“Is that lovely forest north of town still in existence?” I asked Lee and explained exactly where it was.
“Yes, we used to go there frequently by bus with my fellow workers. We took food along and spent the whole day talking freely. I explained the United States to them and they informed me on life in Russia.”
Lee generally did not complain about his life in Russia but Marina did very frequently, sincerely or not, I do not know. She considered me a capitalist and tried to please me.
I promised Lee that night to give him introductions to a few influential people, since I wanted him and his family to move away from the gruesome [sic] of Fort Worth slum. I hoped that the other members of the Russian community would help him also and told him so.
“Thanks a lot, I can take care of myself, I don’t need those creeps, I shall find something,” he answered gruffly. This was an example of Lee’s independence, he refused help, objected even to my help. Rather than to be indebted to someone, he would rather starve on his own.
Telling Political Jokes
While Marina was usually a lot of fun, laughed easily but did not say anything that would make you think — Lee was serious and did not take life as a joke. But if he happened to be in a good mood, he became an excellent companion, remembered political jokes, told them well and laughed at yours.
“Do you know this one about an American tourist carrying a small transistor radio in Moscow?” Lee asked me.
“No, I don’t know the story.”
“Well, the Moscovite stopped the American and said: ‘we make them much better than you do. What is it?’”
We both laughed. Then I countered and asked Lee.
“What is the difference between capitalism and socialism?”
Lee did not know.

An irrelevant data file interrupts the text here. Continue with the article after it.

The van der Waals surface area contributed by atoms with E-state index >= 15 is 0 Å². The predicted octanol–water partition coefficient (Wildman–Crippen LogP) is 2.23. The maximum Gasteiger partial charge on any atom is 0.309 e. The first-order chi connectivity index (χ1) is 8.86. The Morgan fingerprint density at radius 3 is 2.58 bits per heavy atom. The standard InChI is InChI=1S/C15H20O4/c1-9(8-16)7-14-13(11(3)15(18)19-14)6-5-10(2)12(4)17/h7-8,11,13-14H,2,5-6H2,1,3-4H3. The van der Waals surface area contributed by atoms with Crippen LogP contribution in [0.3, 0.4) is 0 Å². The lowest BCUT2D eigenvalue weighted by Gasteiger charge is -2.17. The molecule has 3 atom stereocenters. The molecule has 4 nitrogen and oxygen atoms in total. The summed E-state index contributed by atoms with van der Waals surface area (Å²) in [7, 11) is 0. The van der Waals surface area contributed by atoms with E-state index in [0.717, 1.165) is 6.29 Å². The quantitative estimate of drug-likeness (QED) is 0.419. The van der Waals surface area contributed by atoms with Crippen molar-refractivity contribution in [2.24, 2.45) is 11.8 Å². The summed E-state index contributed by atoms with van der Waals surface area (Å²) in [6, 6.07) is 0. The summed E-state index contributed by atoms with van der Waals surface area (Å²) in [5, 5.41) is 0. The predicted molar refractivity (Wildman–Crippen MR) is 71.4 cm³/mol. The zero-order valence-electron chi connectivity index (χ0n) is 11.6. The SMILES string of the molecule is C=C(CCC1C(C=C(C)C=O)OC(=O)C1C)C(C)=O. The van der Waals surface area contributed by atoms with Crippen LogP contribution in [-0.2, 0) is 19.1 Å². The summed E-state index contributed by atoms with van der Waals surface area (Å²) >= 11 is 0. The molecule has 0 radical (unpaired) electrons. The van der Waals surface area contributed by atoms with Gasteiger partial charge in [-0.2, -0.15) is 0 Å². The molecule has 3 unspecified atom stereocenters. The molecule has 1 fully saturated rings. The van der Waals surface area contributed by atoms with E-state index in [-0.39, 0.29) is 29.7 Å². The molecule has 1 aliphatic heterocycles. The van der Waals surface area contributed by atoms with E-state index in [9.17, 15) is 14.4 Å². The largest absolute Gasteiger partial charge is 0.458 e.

“Capitalism makes social mistakes and socialism makes CAPITAL mistakes.”
“A Russian Commissar is asked at the holy gates where he would like to go — to a capitalist hell or to a communist hell,” said Lee.
“ The Commissar answers: ‘I would like to go to a capitalist hell, I am so tired of a communist hell.”
Then I told Lee a few foolish jokes about Kennedy, they were very po– [sic]
“President Kennedy tells a group of businessmen: ‘the economic situation is so good that if I weren’t your president I would invest in the stock market right now! And the businessmen answer in unison: ‘so would we if you were not our president.’”
We both laughed.
“Kennedy had a terrible nightmare. He wakes up Jacquie: ‘honey what a terrible thing, I dreamed I was spending my own money, not the government’s.’”
Again we laughed, but without resentment, we both liked President Kennedy. So I finished my foolish jokes by this one:
“John Kennedy runs to his mother at night. ‘Mama! Mama! Help! Bobby tries to run MY country.’”
I think it was at that time that I told Lee that I had known Jacqueline Kennedy as a young girl, as well as her mother, father and all her relatives and how charming the whole family was, I especially like “Black Jack” Bouvier, Jacquie’s father, a delightful Casanova of Wall Street.
Lee was not jealous of Kennedy’s and Bouviers’ wealth and did not envy their social positions, of that I was sure. To him wealth and society were big jokes, but he did not resent them.
Lee Oswald and the de Mohrenschildts’ Dogs